2023-2024 Faculty Affiliates
Chandra Mallampalli (Clough Visiting Fellow)
Chandra Mallampalli is a historian of modern South Asia with interests in religious pluralism, nationalism, and the secular state. He comes to the Clough Center with an interest in examining challenges facing India’s multi-religious democracy, especially in light of the surging Hindu nationalism and violence against religious minorities. This fall, he is researching the unfolding conflict in Manipur (northwest India), where conflict over the rights and privileges of tribal communities has assumed religious overtones, resulting in the destruction of churches and other religious structures. He is the author of four books and many articles, which examine the intersection of religion, law, and society in colonial India. His scholarship and teaching span the fields of modern India, British Empire, World History, and Global Christianity. His recent book with Oxford University Press (New York), South Asia’s Christians: Between Hindu and Muslim, describes how the lives of Roman Catholics, Syrian Christians , and Protestants have been shaped by centuries of interactions with Hindus and Muslims of the Indian subcontinent.
Prof. Mattia Acetoso (Italian)
Mattia Acetoso is Assistant Professor of Italian at Boston College, where he also serves as Graduate Program Director for Romance Languages and Literatures. He received his PhD from Yale University in 2012. His research interests include modern Italian poetry, the relationship between literature and music, and contemporary Italian cinema. He is the author of Echoes of Opera in Modern Italian Poetry: Eros, Tragedy, and National Identity (2020).
Prof. Paulo Barrozo (Law)
Paulo Barrozo is a legal theorist at Boston College Law School. He received an S.J.D. from Harvard Law School and a Ph.D. in Political Science from the Rio de Janeiro University Research Institute. He currently works on a novel theory of the evolution of law in high-complexity societies. Can law and its institutions hold societies together? How has law stabilized highly complex societies, whose stability depends on constant change? A theory is needed to explain how the nature and evolution of law accounts for the way law operates over time to produce sociological stability out of normative ordering. Through his theoretical work, Prof. Barrozo hopes to account for why high-complexity societies achieve – when they do – social stability as constant functional adaptation and values responsiveness through small quotidian and large occasional normative changes.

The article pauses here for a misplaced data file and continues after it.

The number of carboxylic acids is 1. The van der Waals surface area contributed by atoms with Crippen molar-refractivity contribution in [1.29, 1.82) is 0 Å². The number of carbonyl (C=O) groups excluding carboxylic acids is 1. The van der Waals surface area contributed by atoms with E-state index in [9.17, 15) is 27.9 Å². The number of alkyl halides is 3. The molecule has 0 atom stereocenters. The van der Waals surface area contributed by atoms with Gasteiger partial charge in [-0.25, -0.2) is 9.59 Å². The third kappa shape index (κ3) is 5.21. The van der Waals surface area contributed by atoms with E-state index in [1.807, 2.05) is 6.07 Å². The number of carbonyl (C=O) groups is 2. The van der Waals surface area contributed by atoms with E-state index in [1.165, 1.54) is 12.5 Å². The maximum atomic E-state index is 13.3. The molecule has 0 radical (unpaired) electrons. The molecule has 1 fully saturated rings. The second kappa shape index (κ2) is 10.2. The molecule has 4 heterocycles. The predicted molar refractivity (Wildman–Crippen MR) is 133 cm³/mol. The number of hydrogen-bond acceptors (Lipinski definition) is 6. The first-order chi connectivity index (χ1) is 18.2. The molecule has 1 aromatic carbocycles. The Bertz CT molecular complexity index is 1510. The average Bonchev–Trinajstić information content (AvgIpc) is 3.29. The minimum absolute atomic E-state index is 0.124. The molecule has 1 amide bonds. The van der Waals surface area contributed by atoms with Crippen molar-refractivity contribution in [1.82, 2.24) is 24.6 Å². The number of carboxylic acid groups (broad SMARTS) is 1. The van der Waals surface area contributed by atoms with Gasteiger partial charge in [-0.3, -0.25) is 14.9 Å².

Prof. André Brouillette, S.J. (Theology)
Fr. André Brouillette, SJ is Associate Professor of Systematic and Spiritual Theology at the Boston College School of Theology and Ministry, and director of its Licentiate in Sacred Theology Program (STL). He is also the General Editor of the Classics of Western Spirituality series (Paulist Press). He holds a dual ecclesiastical (Institut Catholique de Paris) and civil (U. Laval, Québec) doctorate.
An expert on St. Teresa of Avila, Fr. Brouillette specializes in 16th and 17th century spiritual theology and history, the systematic theological issues of pneumatology and soteriology, and pilgrimage studies. He is the author of Teresa of Avila, the Holy Spirit, and the Place of Salvation (French original: Cerf, 2014; English translation: Paulist, 2021). His second monograph, The Pilgrim Paradigm: Faith in Motion (Paulist, 2021), explores the theology of pilgrimage. He is also the co-editor of Pilgrimage as Spiritual Practice: A Handbook for Teachers, Guides, and Wayfarers (Fortress, 2022), in addition to being the author of numerous articles and book chapters.
Prof. Erick Berrelleza (Sociology), Dean of Messina College
Erick Berrelleza, S.J. is the founding dean of Messina College at Boston College. The new residential college will offer an associate’s degree program for 200 underrepresented, first-generation students beginning in the 2024-25 academic year. A Los Angeles native and a member of the USA West Province of Jesuits, Fr. Berrelleza received a B.A. in philosophy from Loyola Marymount University, an M.Div. from Boston College, and a Ph.D. in sociology from Boston University. Fr. Berrelleza’s research lies at the critical intersection of space and place, the sociology of religion, and immigration. He has studied the broad exclusionary effects of gentrification in an urban church in Boston, MA and the embodied practices of undocumented immigrants living in spaces of confinement in the New Sanctuary Movement. His most recent project is a comparative ethnography of Latino religious life in urban and rural North Carolina. His work has appeared in City & Community and the Review of Religious Research.
Prof. Natana Delong-Bas (Theology)
Natana J. DeLong-Bas is the author of Shariah: What Everyone Needs to Know (with John Esposito, 2018), Islam: A Living Faith (2018), and Wahhabi Islam: From Revival and Reform to Global Jihad (rev. ed. 2008, translated into Arabic, Russian, and French and named 1 of the top 5 books for understanding Islam by the Wall Street Journal), among other books. She is editor of Islam, Revival & Reform: Redefining Tradition for the Twenty-First Century (2022) and The Oxford Handbook of Islamic Reform (forthcoming 2024), and Editor-in-Chief of Oxford Bibliographies Online – Islamic Studies. Past President of the American Council for the Study of Islamic Societies (ACSIS), she is an expert on Islam and Christianity, comparative scripture (Bible and Qur’an), women and gender, Islamic law, the environment, extremism, and the Arabian Gulf countries.
Prof. Daniel Kanstroom (Law), Faculty Director of the Rappaport Center
Daniel Kanstroom is Professor of Law and the Thomas F. Carney Distinguished Scholar at Boston College Law School, where he currently teaches Immigration and Refugee Law, International Human Rights Law, and Administrative Law. He is Faculty Director of the Rappaport Center for Law and Public Policy and co-Director of the Center for Human Rights and International Justice. Professor Kanstroom has published widely in the fields of U.S. immigration law, human rights, criminal law, and European citizenship and asylum law. His major works include Aftermath: Deportation Law and the New American Diaspora (Oxford University Press 2012) and Deportation Nation: Outsiders in American History (Harvard University Press 2007), and he is currently completing a book entitled Deportation World: Dynamic Sovereignty and the Future of Migrants’ Rights (forthcoming Harvard University Press). His articles, book reviews and op-eds have appeared in the Harvard Law Review, the New York Times, the French Gazette du Palais, and many other venues.